Above all, the unvarying edict of any city government is to ensure public safety within its community. As we proliferate the entry and use of new mobility into cities to support and advance our values around sustainability and social equity there are complex challenges involved regarding safety and resilience.
At the crux of keeping a community safe is planning and preparedness. For example, we certainly wouldn’t allow cars on roads without being designed, tested and licensed for the appropriate modern safety and privacy measures for those inside the vehicle. In addition to this we must design the proper, standardized infrastructure, regulations and redundancies such as traffic signals, stop signs, curbs, and speed limits to protect those outside of the vehicle.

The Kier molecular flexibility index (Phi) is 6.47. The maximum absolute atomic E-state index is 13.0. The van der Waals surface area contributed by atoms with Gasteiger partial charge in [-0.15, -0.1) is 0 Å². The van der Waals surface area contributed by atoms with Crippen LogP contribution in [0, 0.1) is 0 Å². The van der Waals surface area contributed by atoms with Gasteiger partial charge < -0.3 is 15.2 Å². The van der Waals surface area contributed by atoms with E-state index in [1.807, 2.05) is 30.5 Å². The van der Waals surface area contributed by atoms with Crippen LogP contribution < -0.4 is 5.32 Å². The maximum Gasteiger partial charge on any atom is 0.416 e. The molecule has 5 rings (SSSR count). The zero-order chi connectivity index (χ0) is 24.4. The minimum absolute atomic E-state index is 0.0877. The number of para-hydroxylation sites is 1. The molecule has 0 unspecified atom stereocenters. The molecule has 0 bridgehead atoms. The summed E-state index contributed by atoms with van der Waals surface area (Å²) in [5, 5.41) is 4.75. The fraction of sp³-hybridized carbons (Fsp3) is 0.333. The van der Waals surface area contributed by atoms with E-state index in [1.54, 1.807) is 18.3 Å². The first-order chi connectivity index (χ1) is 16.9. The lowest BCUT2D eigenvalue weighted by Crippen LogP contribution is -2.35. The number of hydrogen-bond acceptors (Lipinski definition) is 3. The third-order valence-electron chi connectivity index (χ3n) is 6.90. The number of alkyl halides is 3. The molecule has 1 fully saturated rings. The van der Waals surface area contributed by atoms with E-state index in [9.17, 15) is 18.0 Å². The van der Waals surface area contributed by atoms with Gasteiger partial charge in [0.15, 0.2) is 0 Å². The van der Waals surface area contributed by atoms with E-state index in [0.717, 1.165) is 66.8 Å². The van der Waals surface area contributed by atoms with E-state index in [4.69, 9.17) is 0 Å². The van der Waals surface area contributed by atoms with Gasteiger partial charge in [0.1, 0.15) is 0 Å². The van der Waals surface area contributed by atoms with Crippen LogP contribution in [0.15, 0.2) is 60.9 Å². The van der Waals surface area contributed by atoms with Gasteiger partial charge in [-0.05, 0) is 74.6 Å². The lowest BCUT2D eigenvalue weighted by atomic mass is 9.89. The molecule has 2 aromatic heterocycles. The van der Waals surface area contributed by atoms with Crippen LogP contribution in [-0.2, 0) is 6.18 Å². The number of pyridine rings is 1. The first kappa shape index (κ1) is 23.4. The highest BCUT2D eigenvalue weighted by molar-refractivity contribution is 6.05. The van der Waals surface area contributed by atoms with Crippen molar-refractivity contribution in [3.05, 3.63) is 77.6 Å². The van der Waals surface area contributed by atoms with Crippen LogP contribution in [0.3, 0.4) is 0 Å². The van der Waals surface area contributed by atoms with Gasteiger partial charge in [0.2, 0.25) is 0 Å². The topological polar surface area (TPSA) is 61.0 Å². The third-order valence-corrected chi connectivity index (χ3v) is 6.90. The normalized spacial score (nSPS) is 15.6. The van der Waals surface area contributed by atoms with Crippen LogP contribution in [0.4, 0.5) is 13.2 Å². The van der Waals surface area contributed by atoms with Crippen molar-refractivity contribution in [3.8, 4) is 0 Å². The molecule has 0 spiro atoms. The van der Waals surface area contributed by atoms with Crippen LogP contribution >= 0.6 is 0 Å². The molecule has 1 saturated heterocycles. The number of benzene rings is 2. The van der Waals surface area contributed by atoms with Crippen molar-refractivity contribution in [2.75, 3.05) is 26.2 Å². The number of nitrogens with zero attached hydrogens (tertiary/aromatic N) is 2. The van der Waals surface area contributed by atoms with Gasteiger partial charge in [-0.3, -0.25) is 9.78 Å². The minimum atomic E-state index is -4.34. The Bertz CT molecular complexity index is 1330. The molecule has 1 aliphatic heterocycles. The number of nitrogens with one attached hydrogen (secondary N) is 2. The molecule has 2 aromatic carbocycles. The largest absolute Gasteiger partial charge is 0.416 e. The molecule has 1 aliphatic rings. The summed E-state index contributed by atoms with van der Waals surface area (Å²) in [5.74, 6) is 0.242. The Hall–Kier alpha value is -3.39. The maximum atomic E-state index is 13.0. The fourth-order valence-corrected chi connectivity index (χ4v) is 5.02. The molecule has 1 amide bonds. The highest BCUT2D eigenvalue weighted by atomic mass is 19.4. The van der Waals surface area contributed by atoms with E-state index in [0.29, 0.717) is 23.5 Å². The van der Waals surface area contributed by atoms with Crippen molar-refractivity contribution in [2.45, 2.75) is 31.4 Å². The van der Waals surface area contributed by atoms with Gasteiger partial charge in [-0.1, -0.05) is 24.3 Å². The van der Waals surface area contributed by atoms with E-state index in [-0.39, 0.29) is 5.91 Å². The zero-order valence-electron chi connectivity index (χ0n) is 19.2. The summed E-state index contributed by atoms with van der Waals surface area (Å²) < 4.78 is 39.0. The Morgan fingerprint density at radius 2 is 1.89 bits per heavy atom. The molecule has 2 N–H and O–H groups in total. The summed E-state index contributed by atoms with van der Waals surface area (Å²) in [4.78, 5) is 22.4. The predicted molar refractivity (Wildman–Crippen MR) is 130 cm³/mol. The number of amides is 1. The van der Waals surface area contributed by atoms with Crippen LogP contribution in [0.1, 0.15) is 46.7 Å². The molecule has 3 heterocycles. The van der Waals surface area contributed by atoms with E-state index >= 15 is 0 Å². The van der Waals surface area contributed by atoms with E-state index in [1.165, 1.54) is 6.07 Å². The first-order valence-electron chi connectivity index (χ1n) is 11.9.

Regardless of the best efforts by local jurisdictions, in the past 10 years there have been multiple instances of new mobility providers such as scooters and transportation network companies attempting to “disrupt” the status quo of the transportation ecosystem. Many have offered the promise of sustainable and equitable travel, yet tested our preparedness to offer that travel in a safe and resilient manner. In the case of scooters, there was a race between service providers to rapidly grow their footprints and VC fueled valuations. This manifested itself by showing up often unannounced on city sidewalks with a complete lack of direction regarding how, when, and where to ride and park them. This created a bit of a Wild West scenario that caused not only clutter and blocked sidewalks, but injury and even death.